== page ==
There was Jesus, a Cuban immigrant who used to rob banks. The secret, he would tell me, is to rob banks in the rain. That way when you’re running, no one suspects any wrongdoing. He paid his debt in a solitary holding cell for some years and now lived down the street where his 15 year old son would come to visit. There’s Tim, who lost his wife to cancer last year and drinks away his sorrow. Every once in a while, I would tell him stories about a break up I was going through and he would offer me counsel via Jagermeister.

He sounds like an asshole.That was his final judgment, swift and harsh. I think he just appreciated a break from his pain, even for a minute. And there was Robby T., who played college football and drank glasses of vodka until I would start watering them down. He used to call the other guys “The Mensa Convention,” based on their repetitive and often boneheaded conversation matter. Robby would not realize he did the same thing by his fifth vodka. He also had a daughter my age and would always share pictures with me. I alternately felt like a journalist scribbling down a scoop and a tiger trapped in a cage of old man stories.462236_518474811512857_734508939_o
My boss at this establishment told me in the interview that he’s a convicted felon. He murdered his brother and fed him to the pigs. Everyone else described him with the old man joke how do you know Jessie is lying? Because his mouth is moving. I heard that joke over 50 times.

He and I didn’t exactly see eye to eye. He preferred to rule with intimidation. He once asked me to do his personal laundry along with the bar towels. Jesse had been pushing my buttons since the beginning but that day, I had reached a shit-taking threshold.  I told him no.

He stepped toward me, all ugly beady dark eyes and pinchy lips.

What did you say to me?

I planted my feet. This was one of those moments where you have to fight, even though you hate it. Because if you don’t, guys like this win. I remembered the shotgun and baseball bat he kept behind the bar, now positioned somewhere between us. I hoped he didn’t have some rage induced impulse to grab one. I told him there was no universe in which I would ever do his personal laundry.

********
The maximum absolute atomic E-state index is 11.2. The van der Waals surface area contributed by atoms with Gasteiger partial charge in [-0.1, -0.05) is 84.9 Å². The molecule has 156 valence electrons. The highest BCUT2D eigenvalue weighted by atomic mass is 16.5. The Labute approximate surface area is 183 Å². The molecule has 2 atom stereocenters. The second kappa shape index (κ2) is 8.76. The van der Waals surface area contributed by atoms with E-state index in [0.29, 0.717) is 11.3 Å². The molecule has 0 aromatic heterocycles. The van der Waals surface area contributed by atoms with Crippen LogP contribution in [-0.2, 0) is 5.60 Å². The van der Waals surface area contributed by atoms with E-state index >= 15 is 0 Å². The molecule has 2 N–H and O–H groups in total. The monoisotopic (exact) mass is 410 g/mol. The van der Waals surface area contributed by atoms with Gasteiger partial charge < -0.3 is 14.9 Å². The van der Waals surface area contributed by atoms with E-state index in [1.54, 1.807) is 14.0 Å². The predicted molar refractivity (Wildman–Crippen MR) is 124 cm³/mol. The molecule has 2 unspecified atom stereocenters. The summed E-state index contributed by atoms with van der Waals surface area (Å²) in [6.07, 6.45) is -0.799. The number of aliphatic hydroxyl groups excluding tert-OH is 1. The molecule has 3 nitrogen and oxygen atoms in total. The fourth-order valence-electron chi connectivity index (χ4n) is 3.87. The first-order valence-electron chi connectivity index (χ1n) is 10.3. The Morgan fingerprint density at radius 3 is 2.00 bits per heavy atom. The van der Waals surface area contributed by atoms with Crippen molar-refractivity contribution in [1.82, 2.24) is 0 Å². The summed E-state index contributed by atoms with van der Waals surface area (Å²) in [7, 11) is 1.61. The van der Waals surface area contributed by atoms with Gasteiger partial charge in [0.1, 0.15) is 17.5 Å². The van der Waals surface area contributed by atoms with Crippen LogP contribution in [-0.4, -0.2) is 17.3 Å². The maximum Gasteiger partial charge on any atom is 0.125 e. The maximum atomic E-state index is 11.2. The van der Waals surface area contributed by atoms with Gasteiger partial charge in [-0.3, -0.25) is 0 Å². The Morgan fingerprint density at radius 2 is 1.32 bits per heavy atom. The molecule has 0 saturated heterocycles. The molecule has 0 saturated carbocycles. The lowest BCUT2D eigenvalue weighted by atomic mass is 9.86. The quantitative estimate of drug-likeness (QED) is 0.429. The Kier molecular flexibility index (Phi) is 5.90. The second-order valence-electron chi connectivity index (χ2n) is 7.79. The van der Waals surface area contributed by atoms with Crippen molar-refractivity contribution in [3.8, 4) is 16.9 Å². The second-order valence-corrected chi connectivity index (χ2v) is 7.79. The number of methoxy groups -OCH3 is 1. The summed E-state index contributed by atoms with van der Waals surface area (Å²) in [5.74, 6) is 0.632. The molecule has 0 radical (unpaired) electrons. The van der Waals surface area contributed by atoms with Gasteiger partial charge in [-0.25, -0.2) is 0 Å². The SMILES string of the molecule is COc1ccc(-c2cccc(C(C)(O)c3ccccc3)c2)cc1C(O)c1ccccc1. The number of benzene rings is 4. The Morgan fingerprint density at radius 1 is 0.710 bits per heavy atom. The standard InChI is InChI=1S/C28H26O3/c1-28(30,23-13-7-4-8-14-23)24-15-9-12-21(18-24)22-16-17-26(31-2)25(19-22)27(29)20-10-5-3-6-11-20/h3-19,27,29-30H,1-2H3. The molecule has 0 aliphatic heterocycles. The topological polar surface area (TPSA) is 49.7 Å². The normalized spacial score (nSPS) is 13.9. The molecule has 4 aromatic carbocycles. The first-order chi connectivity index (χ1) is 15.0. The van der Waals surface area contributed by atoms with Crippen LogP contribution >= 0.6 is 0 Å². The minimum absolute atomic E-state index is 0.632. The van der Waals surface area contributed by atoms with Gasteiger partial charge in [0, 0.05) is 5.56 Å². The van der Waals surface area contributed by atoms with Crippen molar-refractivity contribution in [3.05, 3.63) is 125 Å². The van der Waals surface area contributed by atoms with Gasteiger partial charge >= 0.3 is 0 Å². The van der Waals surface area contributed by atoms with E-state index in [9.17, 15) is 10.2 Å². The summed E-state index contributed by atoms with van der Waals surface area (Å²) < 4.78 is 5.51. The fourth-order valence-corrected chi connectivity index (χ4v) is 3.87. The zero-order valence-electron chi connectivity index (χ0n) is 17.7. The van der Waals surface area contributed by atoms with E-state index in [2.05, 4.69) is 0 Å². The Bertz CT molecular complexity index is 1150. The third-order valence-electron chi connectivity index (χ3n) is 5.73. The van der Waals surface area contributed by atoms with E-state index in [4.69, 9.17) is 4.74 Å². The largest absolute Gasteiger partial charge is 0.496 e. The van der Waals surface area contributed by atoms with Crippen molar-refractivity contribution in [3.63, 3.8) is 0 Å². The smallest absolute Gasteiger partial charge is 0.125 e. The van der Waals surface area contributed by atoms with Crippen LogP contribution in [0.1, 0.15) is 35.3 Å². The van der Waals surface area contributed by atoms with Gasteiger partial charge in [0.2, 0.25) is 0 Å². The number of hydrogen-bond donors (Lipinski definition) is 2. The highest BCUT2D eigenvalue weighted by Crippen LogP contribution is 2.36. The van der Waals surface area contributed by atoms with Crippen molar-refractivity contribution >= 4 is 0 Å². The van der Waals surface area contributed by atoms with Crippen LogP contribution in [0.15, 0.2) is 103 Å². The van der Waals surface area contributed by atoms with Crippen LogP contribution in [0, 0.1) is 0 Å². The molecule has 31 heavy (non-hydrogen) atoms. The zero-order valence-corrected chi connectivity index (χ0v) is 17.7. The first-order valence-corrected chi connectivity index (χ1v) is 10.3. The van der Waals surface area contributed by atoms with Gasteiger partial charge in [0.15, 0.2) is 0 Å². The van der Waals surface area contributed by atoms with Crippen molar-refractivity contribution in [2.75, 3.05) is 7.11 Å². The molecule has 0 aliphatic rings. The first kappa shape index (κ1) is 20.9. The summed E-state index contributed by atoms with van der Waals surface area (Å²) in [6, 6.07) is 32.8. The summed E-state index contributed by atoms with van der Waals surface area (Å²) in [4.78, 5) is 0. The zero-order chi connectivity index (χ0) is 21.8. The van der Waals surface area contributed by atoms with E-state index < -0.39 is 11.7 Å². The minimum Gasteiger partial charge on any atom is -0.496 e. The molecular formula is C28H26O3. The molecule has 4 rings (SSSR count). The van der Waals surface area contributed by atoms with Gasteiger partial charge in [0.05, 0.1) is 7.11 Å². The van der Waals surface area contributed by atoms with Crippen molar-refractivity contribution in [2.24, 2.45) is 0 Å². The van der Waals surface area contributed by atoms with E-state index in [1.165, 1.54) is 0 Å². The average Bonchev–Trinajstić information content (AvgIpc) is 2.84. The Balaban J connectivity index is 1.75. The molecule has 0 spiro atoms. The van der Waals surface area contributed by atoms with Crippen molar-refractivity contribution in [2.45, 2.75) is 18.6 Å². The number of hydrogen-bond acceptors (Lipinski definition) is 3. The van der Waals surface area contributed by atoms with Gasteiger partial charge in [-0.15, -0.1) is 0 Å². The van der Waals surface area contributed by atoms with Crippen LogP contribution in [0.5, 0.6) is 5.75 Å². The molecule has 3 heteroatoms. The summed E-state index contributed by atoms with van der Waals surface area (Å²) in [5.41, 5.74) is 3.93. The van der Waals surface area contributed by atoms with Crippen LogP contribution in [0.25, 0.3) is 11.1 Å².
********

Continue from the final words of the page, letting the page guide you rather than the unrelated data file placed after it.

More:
He said something nasty that I can’t even remember now.He put his finger in my face and I waited for his head to pop off with rage.  I told him not to talk to me like he was. He really did not like that.

I’ll talk to you however the F*** I want to talk to you. This is my bar.

And all I could do was stay calm. No you won’t. You won’t talk to me like that or I will leave and never come back.

We each held our ground for a long few minutes. I realized it then- he needed me more than I needed him. Truthfully I am not crazy about power plays but I loved this one. It was an uprising. An Erin Spring. The moment in a situation where enough is enough and you become your own advocate and activist. I didn’t quit or storm off. I just held his eye until he broke contact, slumped down and made a joke. He walked away and a collective breath was released from myself and all my regulars who sat with their mouths hanging open.

I, the only woman in the joint, had poked the bear. Jesse never asked me to do laundry again. In fact, he stayed out of my way and learned to say please when he did have to ask me for something. We were fine. When I quit a month later, I left on fine terms because I chose to.

But I will always have a little moldy soft spot for that bar.